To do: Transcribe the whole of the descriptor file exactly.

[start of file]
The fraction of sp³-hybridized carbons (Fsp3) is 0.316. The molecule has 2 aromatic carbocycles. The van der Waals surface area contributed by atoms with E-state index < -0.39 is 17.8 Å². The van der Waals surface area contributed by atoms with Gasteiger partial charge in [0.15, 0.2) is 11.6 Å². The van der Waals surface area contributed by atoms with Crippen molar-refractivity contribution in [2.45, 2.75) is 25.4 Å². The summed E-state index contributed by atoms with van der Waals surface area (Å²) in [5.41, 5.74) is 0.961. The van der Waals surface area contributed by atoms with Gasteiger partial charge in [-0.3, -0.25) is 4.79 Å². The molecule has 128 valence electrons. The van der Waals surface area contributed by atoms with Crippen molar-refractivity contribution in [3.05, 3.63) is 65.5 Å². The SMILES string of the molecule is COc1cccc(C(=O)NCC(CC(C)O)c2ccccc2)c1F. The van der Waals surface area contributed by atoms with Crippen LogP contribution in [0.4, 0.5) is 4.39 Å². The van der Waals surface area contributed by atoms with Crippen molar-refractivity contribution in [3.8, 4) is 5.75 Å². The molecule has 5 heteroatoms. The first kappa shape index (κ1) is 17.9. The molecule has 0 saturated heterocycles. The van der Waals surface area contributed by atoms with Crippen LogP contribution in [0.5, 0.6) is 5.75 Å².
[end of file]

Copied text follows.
The fraction of sp³-hybridized carbons (Fsp3) is 0.316. The molecule has 2 aromatic carbocycles. The van der Waals surface area contributed by atoms with E-state index < -0.39 is 17.8 Å². The van der Waals surface area contributed by atoms with Gasteiger partial charge in [0.15, 0.2) is 11.6 Å². The van der Waals surface area contributed by atoms with Crippen molar-refractivity contribution in [2.45, 2.75) is 25.4 Å². The summed E-state index contributed by atoms with van der Waals surface area (Å²) in [5.41, 5.74) is 0.961. The van der Waals surface area contributed by atoms with Gasteiger partial charge in [-0.3, -0.25) is 4.79 Å². The molecule has 128 valence electrons. The van der Waals surface area contributed by atoms with Crippen molar-refractivity contribution in [3.05, 3.63) is 65.5 Å². The SMILES string of the molecule is COc1cccc(C(=O)NCC(CC(C)O)c2ccccc2)c1F. The van der Waals surface area contributed by atoms with Crippen LogP contribution in [0.4, 0.5) is 4.39 Å². The van der Waals surface area contributed by atoms with Crippen molar-refractivity contribution in [3.8, 4) is 5.75 Å². The molecule has 5 heteroatoms. The first kappa shape index (κ1) is 17.9. The molecule has 0 saturated heterocycles. The van der Waals surface area contributed by atoms with Crippen LogP contribution in [0.5, 0.6) is 5.75 Å².